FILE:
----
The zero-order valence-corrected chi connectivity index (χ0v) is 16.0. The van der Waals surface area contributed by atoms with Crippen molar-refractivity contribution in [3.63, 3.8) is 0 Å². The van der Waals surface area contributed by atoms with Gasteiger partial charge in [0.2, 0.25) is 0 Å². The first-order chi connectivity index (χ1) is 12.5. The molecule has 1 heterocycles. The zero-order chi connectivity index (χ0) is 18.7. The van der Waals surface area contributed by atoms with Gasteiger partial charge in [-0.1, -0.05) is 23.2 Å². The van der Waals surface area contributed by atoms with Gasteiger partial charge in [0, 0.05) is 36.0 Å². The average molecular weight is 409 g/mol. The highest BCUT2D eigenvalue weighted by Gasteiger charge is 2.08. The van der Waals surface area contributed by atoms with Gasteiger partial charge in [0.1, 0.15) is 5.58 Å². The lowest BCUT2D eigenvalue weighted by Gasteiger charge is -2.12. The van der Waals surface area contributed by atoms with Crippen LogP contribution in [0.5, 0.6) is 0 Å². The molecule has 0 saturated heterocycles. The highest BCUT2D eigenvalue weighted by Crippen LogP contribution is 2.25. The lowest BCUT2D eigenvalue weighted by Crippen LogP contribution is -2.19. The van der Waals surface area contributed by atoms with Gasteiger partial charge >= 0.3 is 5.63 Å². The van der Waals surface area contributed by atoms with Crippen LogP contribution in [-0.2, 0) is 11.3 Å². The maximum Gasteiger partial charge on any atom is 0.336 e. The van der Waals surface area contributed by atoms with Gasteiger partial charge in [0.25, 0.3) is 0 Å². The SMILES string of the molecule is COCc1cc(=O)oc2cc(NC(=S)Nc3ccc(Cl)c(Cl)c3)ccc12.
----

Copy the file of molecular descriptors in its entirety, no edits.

The zero-order valence-corrected chi connectivity index (χ0v) is 16.0. The van der Waals surface area contributed by atoms with Crippen molar-refractivity contribution in [3.63, 3.8) is 0 Å². The van der Waals surface area contributed by atoms with Gasteiger partial charge in [0.2, 0.25) is 0 Å². The first-order chi connectivity index (χ1) is 12.5. The molecule has 1 heterocycles. The zero-order chi connectivity index (χ0) is 18.7. The van der Waals surface area contributed by atoms with Gasteiger partial charge in [-0.1, -0.05) is 23.2 Å². The van der Waals surface area contributed by atoms with Gasteiger partial charge in [0, 0.05) is 36.0 Å². The average molecular weight is 409 g/mol. The highest BCUT2D eigenvalue weighted by Gasteiger charge is 2.08. The van der Waals surface area contributed by atoms with Gasteiger partial charge in [0.1, 0.15) is 5.58 Å². The lowest BCUT2D eigenvalue weighted by Gasteiger charge is -2.12. The van der Waals surface area contributed by atoms with Crippen LogP contribution in [0.5, 0.6) is 0 Å². The molecule has 0 saturated heterocycles. The highest BCUT2D eigenvalue weighted by Crippen LogP contribution is 2.25. The lowest BCUT2D eigenvalue weighted by Crippen LogP contribution is -2.19. The van der Waals surface area contributed by atoms with Gasteiger partial charge >= 0.3 is 5.63 Å². The van der Waals surface area contributed by atoms with Crippen LogP contribution in [-0.2, 0) is 11.3 Å². The maximum Gasteiger partial charge on any atom is 0.336 e. The van der Waals surface area contributed by atoms with Gasteiger partial charge in [0.25, 0.3) is 0 Å². The SMILES string of the molecule is COCc1cc(=O)oc2cc(NC(=S)Nc3ccc(Cl)c(Cl)c3)ccc12.